Genetic Ablation of cGMP-Dependent Protein Kinase Type I Causes Liver Inflammation and Fasting Hyperglycemia
- Stefan Z. Lutz1,
- Anita M. Hennige1,
- Susanne Feil2,
- Andreas Peter1,
- Andrea Gerling2,
- Jürgen Machann3,
- Stefan M. Kröber4,
- Michaela Rath5,
- Annette Schürmann5,
- Cora Weigert1,
- Hans-Ulrich Häring1⇓ and
- Robert Feil2
- 1Department of Internal Medicine, Division of Endocrinology, Diabetology, Vascular Disease, Nephrology and Clinical Chemistry, University of Tübingen, Tübingen, Germany
- 2Interfakultäres Institut für Biochemie, University of Tübingen, Tübingen, Germany
- 3Section on Experimental Radiology, Department of Diagnostic and Interventional Radiology, University of Tübingen, Tübingen, Germany
- 4Institute of Pathology, University of Tübingen, Tübingen, Germany
- 5Department of Experimental Diabetology, German Institute of Human Nutrition, Potsdam-Rehbruecke, Nuthetal, Germany
- Corresponding author: Hans-Ulrich Häring, .
H-.U.H. and R.F. contributed equally to this study.
OBJECTIVE The nitric oxide/cGMP/cGMP-dependent protein kinase type I (cGKI) signaling pathway regulates cell functions that play a pivotal role in the pathogenesis of type 2 diabetes. However, the impact of a dysfunction of this pathway for glucose metabolism in vivo is unknown.
RESEARCH DESIGN AND METHODS The expression of cGKI in tissues relevant to insulin action was analyzed by immunohistochemistry. The metabolic consequences of a genetic deletion of cGKI were studied in mice that express cGKI selectively in smooth muscle but not in other cell types (cGKI-SM mice).
RESULTS In wild-type mice, cGKI protein was detected in hepatic stellate cells, but not in hepatocytes, skeletal muscle, fat cells, or pancreatic β-cells. Compared with control animals, cGKI-SM mice had higher energy expenditure in the light phase associated with lower body weight and fat mass and increased insulin sensitivity. Mutant mice also showed higher fasting glucose levels, whereas insulin levels and intraperitoneal glucose tolerance test results were similar to those in control animals. Interleukin (IL)-6 signaling was strongly activated in the liver of cGKI-SM mice as demonstrated by increased levels of IL-6, phospho-signal transducer and activator of transcription 3 (Tyr 705), suppressor of cytokine signaling-3, and serum amyloid A2. Insulin-stimulated tyrosine phosphorylation of the insulin receptor in the liver was impaired in cGKI-SM mice. The fraction of Mac-2–positive macrophages in the liver was significantly higher in cGKI-SM mice than in control mice. In contrast with cGKI-SM mice, conditional knockout mice lacking cGKI only in the nervous system were normal with respect to body weight, energy expenditure, fasting glucose, IL-6, and insulin action in the liver.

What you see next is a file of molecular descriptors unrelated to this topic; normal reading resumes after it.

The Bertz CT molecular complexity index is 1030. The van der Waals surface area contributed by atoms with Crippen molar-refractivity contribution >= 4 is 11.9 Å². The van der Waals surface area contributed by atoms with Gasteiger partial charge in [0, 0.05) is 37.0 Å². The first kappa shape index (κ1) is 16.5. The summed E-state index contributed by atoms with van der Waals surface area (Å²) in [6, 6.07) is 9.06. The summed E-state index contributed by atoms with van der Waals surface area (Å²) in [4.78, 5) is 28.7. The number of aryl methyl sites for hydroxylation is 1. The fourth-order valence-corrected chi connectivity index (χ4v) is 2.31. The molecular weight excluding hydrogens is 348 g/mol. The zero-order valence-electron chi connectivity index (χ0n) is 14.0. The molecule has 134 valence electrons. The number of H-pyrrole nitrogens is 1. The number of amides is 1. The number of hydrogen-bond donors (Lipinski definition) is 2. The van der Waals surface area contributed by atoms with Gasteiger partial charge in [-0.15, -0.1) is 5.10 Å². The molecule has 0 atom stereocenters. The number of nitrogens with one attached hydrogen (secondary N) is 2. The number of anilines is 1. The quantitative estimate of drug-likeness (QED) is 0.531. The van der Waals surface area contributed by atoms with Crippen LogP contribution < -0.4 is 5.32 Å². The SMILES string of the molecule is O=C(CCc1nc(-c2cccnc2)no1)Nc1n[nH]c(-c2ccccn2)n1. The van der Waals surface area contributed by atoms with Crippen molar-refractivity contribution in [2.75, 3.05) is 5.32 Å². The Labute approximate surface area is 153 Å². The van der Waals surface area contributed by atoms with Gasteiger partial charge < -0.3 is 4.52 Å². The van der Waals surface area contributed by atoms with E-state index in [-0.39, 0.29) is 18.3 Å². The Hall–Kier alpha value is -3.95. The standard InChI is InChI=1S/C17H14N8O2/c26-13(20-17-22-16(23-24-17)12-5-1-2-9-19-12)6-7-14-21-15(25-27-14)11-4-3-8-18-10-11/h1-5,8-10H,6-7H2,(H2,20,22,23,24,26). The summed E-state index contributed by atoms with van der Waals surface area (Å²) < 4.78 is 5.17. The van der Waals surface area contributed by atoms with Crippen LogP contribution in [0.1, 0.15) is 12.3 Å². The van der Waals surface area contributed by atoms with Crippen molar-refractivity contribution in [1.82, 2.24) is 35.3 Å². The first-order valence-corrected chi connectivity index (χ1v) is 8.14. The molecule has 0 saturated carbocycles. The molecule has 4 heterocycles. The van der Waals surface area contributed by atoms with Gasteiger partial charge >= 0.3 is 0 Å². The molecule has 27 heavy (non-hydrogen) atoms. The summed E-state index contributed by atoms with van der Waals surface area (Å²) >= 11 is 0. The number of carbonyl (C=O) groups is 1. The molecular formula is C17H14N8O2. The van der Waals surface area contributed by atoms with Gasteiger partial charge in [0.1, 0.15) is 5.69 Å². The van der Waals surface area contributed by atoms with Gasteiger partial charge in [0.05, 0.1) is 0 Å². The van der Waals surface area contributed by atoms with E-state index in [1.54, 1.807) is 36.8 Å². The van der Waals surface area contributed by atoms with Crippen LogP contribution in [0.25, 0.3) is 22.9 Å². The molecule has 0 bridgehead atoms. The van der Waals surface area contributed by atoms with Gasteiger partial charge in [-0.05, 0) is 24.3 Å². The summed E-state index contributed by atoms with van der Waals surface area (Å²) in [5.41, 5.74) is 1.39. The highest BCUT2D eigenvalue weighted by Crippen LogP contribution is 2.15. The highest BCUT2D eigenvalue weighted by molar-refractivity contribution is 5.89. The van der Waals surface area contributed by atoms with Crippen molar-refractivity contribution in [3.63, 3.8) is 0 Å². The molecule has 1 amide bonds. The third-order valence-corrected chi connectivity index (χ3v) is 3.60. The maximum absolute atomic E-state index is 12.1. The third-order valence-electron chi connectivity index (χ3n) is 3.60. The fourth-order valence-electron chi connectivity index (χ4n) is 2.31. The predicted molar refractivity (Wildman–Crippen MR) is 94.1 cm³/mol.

CONCLUSIONS Genetic deletion of cGKI in non-neuronal cells results in a complex metabolic phenotype, including liver inflammation and fasting hyperglycemia. Loss of cGKI in hepatic stellate cells may affect liver metabolism via a paracrine mechanism that involves enhanced macrophage infiltration and IL-6 signaling.
This article contains Supplementary Data online at http://diabetes.diabetesjournals.org/lookup/suppl/doi:10.2337/db10-0760/-/DC1.
- Received July 7, 2010.
- Accepted February 22, 2011.
- © 2011 by the American Diabetes Association.
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